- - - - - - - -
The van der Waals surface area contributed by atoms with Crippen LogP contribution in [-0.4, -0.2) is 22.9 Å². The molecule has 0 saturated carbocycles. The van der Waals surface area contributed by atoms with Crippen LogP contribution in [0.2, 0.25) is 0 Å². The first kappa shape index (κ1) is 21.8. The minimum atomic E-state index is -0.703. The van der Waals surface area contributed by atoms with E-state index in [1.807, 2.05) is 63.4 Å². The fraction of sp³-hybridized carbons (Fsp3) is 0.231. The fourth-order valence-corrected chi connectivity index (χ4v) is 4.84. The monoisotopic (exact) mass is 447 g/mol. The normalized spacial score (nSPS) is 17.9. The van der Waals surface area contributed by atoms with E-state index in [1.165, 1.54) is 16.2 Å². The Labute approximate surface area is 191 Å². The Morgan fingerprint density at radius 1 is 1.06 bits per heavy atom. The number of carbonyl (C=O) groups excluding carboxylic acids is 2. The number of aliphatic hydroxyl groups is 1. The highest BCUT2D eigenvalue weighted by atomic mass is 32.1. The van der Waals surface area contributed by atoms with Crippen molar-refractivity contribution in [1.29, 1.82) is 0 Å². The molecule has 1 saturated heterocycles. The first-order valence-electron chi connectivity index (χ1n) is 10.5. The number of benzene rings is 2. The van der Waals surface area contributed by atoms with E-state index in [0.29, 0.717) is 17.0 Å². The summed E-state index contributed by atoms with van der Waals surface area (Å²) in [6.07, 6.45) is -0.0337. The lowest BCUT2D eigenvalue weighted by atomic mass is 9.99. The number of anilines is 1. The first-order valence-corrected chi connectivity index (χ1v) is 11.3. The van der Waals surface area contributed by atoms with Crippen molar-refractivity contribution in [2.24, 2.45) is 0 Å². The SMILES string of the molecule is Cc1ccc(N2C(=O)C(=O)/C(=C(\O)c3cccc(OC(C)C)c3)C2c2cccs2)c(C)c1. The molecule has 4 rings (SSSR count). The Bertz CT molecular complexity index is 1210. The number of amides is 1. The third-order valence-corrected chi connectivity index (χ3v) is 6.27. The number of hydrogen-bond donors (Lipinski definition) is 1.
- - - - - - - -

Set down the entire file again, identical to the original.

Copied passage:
The van der Waals surface area contributed by atoms with Crippen LogP contribution in [-0.4, -0.2) is 22.9 Å². The molecule has 0 saturated carbocycles. The van der Waals surface area contributed by atoms with Crippen LogP contribution in [0.2, 0.25) is 0 Å². The first kappa shape index (κ1) is 21.8. The minimum atomic E-state index is -0.703. The van der Waals surface area contributed by atoms with E-state index in [1.807, 2.05) is 63.4 Å². The fraction of sp³-hybridized carbons (Fsp3) is 0.231. The fourth-order valence-corrected chi connectivity index (χ4v) is 4.84. The monoisotopic (exact) mass is 447 g/mol. The normalized spacial score (nSPS) is 17.9. The van der Waals surface area contributed by atoms with E-state index in [1.165, 1.54) is 16.2 Å². The Labute approximate surface area is 191 Å². The Morgan fingerprint density at radius 1 is 1.06 bits per heavy atom. The number of carbonyl (C=O) groups excluding carboxylic acids is 2. The number of aliphatic hydroxyl groups is 1. The highest BCUT2D eigenvalue weighted by atomic mass is 32.1. The van der Waals surface area contributed by atoms with Crippen molar-refractivity contribution in [1.29, 1.82) is 0 Å². The molecule has 1 saturated heterocycles. The first-order valence-electron chi connectivity index (χ1n) is 10.5. The number of benzene rings is 2. The van der Waals surface area contributed by atoms with E-state index in [0.29, 0.717) is 17.0 Å². The summed E-state index contributed by atoms with van der Waals surface area (Å²) in [6.07, 6.45) is -0.0337. The lowest BCUT2D eigenvalue weighted by atomic mass is 9.99. The number of anilines is 1. The first-order valence-corrected chi connectivity index (χ1v) is 11.3. The van der Waals surface area contributed by atoms with Crippen molar-refractivity contribution in [2.24, 2.45) is 0 Å². The SMILES string of the molecule is Cc1ccc(N2C(=O)C(=O)/C(=C(\O)c3cccc(OC(C)C)c3)C2c2cccs2)c(C)c1. The molecule has 4 rings (SSSR count). The Bertz CT molecular complexity index is 1210. The number of amides is 1. The third-order valence-corrected chi connectivity index (χ3v) is 6.27. The number of hydrogen-bond donors (Lipinski definition) is 1.